New to DVD and Blu-Ray: 'Wanderlust,' an Epic House Party and MoreJames Rocchi |
New on DVD and Blu-Ray this week, it's nothing but comedy -- from the wild party of 'Project X' to the back-to-the-wild struggles of 'Wanderlust,' plus the everyday epics 'Jeff, Who Lives at Home' and the second season of 'Louie.'
Starring Paul Rudd and Jennifer Aniston as two would-be social climbers who lose their jobs, their New York apartment and, bluntly, their minds a little, 'Wanderlust' sees a couple join up with a commune that offers them freedom and freakiness in equal measure. From David Wain and Ken Marino -- who also created the hilarious 'Role Models' -- 'Wanderlust' may not be as consistently funny as that film, but it still gives Rudd and Aniston a great chance to flex their comedy chops. Plus the supporting cast, including Justin Theroux, Kathryn Hahn and Alan Alda, is completely committed for a comedy that's smarter, sexier and sillier than most of its big-screen peers.
With mom and dad out of town, a raucous party must be had.. Playing like 'Superbad' but with shaky-cam production values, 'Project X' applies the mockumentary found-footage shooting style to the teen comedy. The film's more of an experience than a story -- your amusement for, and patience with, seeing teens act like jerks will both be tested to the utmost. The home version of the film features an "Extended Cut" and three making-of featurettes, but watching 'Project X' will likely have you asking why you aren't simply having a house-destroying party of your own.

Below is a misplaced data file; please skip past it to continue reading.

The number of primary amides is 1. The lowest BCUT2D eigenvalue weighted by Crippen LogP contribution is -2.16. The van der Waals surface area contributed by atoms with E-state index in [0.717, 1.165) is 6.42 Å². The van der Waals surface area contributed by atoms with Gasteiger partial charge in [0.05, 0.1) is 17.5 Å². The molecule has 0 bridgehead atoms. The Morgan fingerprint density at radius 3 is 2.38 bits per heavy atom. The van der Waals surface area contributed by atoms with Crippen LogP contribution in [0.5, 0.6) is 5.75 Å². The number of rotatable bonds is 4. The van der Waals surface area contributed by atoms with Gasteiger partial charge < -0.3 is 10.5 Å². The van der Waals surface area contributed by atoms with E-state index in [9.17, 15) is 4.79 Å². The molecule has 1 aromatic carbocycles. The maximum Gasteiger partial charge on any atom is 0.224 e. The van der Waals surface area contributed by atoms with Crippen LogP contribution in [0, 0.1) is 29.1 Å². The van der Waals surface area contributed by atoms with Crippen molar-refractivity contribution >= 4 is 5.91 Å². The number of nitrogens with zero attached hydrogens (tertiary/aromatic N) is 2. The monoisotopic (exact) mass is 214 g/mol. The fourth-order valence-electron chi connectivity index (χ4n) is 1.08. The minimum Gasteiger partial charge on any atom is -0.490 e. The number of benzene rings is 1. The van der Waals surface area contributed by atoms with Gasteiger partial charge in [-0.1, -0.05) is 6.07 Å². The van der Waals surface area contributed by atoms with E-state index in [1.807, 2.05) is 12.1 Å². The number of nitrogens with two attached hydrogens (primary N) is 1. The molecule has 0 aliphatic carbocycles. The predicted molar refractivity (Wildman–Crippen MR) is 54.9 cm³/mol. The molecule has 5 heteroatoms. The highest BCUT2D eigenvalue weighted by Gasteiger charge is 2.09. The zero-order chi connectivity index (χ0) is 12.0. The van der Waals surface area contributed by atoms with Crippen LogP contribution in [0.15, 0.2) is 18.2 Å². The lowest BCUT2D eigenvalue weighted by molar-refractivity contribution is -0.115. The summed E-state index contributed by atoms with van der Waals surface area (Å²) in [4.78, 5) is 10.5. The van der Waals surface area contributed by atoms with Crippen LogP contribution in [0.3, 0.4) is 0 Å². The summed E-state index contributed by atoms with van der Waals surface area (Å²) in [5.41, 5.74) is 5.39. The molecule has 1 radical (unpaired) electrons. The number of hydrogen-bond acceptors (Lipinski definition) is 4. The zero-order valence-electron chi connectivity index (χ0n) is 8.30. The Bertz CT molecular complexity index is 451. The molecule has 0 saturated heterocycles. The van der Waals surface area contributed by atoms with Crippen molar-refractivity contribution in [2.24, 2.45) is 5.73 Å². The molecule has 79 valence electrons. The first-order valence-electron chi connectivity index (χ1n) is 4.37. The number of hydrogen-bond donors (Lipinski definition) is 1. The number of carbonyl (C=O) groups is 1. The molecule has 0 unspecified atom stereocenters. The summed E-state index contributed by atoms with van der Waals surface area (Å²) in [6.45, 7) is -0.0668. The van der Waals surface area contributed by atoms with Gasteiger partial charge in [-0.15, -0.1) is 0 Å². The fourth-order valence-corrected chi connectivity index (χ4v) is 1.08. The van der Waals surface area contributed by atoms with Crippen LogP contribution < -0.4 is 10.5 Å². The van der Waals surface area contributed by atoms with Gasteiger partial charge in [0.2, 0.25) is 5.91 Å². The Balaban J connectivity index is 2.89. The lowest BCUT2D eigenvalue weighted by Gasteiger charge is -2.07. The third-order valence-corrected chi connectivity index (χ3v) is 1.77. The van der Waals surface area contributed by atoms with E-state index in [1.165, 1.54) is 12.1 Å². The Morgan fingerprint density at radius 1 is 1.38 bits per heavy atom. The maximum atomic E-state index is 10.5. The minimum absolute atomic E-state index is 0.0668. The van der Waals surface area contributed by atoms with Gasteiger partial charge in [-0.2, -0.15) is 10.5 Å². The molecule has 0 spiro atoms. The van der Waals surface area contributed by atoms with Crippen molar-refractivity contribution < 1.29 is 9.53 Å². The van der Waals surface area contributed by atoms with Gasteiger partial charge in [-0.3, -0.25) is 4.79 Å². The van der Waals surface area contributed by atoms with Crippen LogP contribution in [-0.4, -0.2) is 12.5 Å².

After the John C. Reilly/Jonah Hill conflict-comedy 'Cyrus,' writer/directors Jay and Mark Duplass created 'Jeff, Who Lives at Home,' a weed-smoke-wreathed Zen journey through coincidence as Jeff (Jason Segel) gets asked to fix one broken kitchen door slat by his mom (Susan Sarandon). But he finds that his quest for wood glue opens up more questions than one would think as Jeff's big heart and slightly addled brain both get more than he bargained for. The cast includes Ed Helms ('The Office') as well as a few surprises, but it's the heart and soul of 'Jeff,' both the movie and the character, that will have you watching riveted yet laughing.
Yes, 'Louie' looks like a half-hour TV show, but we'd put to you that you could stitch any five episodes together into one of the best American independent movies of the year. Detailing (with squirm-inducing precision) the failings and flaws of stand-up comedian Louis C.K. (playing himself while also directing, often editing and juggling all too many creative tasks) in his life in New York, this box set brings the brilliance of C.K.'s FX show home. For anyone tired of laugh-tracks, phony love-triangles or broke girls who aren't, 'Louie' has the kind of comedic and emotional authenticity that's so honest it hurts.